Data is truly at the heart of every organization. We use it to back up business proposals and initiatives, prepare forecasts and projections, pinpoint areas for improvement, and substantiate cases we try to build. We can’t rely solely on instinct and gut feeling because they are intangible, and with the amount of information collected in today’s data-driven society, most businesses have come to expect the credibility that data brings and are investing in that power.
Being a Marketer myself, I know that we are nothing without our data. We are constantly looking to understand, improve, and leverage data in new and exciting ways to drive revenue for our business. We connect with our friends in Analytics or Business Intelligence to help us make visuals to share information and insight about our data, all of which takes time and resources from multiple teams. I wanted to take the opportunity to share my 5 tips for better leveraging your data.
The major consumer credit bureaus expect for data furnishers to report on their data in a single, standardized format, known as Metro 2®. While the Metro 2® standards are designed to make it easier to keep credit information up-to-date, many organizations still face many challenges with their Metro 2® reporting. From lack of resources to manual, time-consuming processes, many organizations currently struggling to comply with Metro 2® regulation take a reactionary approach to their reporting. As consumers become more well informed about their credit, through various ease-of-access channels, and as disputes grow exponentially, many data furnishers are looking for ways to ease their Metro 2® reporting.
Last week, I had the opportunity of attending the NASWA UI Directors’ Conference and IT/Legal Issues Forum in Orlando, Florida. The conference was a forum to collaborate and discuss innovative ways to improve customer service and business decision making, while fighting fraud within state workforce agencies. At this conference, I had the ability to connect with leadership to discuss the impact that quality data can have on their systems and processes.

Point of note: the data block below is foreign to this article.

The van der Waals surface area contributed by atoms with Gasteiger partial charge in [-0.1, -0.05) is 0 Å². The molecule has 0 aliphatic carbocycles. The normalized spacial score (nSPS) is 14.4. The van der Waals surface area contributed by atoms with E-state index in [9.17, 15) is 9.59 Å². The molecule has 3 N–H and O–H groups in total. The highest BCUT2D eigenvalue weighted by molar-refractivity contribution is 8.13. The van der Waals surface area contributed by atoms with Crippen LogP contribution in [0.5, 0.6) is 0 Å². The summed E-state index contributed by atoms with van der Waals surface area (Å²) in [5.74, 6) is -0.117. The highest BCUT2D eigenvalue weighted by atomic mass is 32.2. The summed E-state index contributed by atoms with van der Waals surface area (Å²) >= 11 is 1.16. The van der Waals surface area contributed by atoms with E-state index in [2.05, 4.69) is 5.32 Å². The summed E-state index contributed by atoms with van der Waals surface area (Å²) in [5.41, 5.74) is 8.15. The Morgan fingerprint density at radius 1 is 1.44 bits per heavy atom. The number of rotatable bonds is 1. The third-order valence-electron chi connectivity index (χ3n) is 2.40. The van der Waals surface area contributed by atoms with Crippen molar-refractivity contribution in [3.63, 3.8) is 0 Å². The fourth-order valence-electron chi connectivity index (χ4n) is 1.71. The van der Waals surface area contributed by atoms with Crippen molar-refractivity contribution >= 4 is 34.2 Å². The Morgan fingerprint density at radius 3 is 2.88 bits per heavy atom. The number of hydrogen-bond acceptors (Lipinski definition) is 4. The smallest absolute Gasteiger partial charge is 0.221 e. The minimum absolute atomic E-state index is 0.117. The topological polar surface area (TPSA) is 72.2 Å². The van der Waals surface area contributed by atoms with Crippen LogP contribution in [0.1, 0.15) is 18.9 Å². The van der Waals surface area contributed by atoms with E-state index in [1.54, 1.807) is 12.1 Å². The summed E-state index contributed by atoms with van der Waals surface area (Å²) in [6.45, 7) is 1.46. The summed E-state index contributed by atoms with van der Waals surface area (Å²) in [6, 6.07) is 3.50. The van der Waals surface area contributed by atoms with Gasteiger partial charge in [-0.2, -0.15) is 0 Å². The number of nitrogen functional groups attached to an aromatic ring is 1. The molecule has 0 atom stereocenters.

Yesterday, I, along with twenty-seven employees from Experian, had the opportunity to spread financial literacy to youngsters in the Greater Boston area. We partnered with the Junior Achievement of Northern New England (JA), whose overall mission is to educate and inspire students from kindergarten to eighth grade about financial literacy and entrepreneurship.
In today’s highly competitive business landscape, the data an organization collects is expected to deliver insight and value back to the business. Therefore, there is an increased focus on the accuracy and reliability of data collected, while there is also the apparent need for business users to have direct access to their data. We are seeing organizations express their commitment to making data-driven decisions, and this is only possible when business users are directly able to understand and leverage data to make these decisions. Despite this growing need, a common problem presents itself when IT is the keeper of an organization’s data, and business users have to wait for insight from the IT that they can understand.
When you build something, the final product is only as strong as the foundation it was built upon. Building a company is no different. It’s not uncommon for startups, in the pursuit of rapid growth and higher valuations, to accidentally allow the basics to become an afterthought.
“Boo!” Is that a ghost or ghoul? No—it’s something much spookier: bad customer contact data. Did you know that less than half of retailers trust their data to make important business decisions? In fact, 57 percent of retailers say that they rely on educated guesses or gut feelings to make decisions based on their data. While blood and guts may have a place in horror movies, gut feelings are simply not enough to go on for important business decisions. Accurate, reliable data to drive decision-making is a far stronger retail strategy.
This week I attended the 50th Annual ISM show, which is the largest Health and Human Services (HHS) technology event of the year. Here, I had the opportunity to chat with some interesting people within the HHS space to understand their organization’s current data management practices. I was also able to listen to some informative sessions that explored ways to improve the HHS space using new, innovative technologies. I have personally spent the past couple years working in and learning about the HHS market, so I wanted to sit down and reflect on the most pressing topics in our world.
Businesses today continue to see data gaining in importance. As more and more organizations work to harness the power that their information can afford them, their underlying data is affecting every aspect of their operations. Departments like customer service, digital commerce, finance, compliance, operations, and more are all working to figure out how they can use data to better serve their customers, reduce risk, and become more efficient in their operations.
As a result of these trends, an increasing number of businesses are looking to improve their data management practices.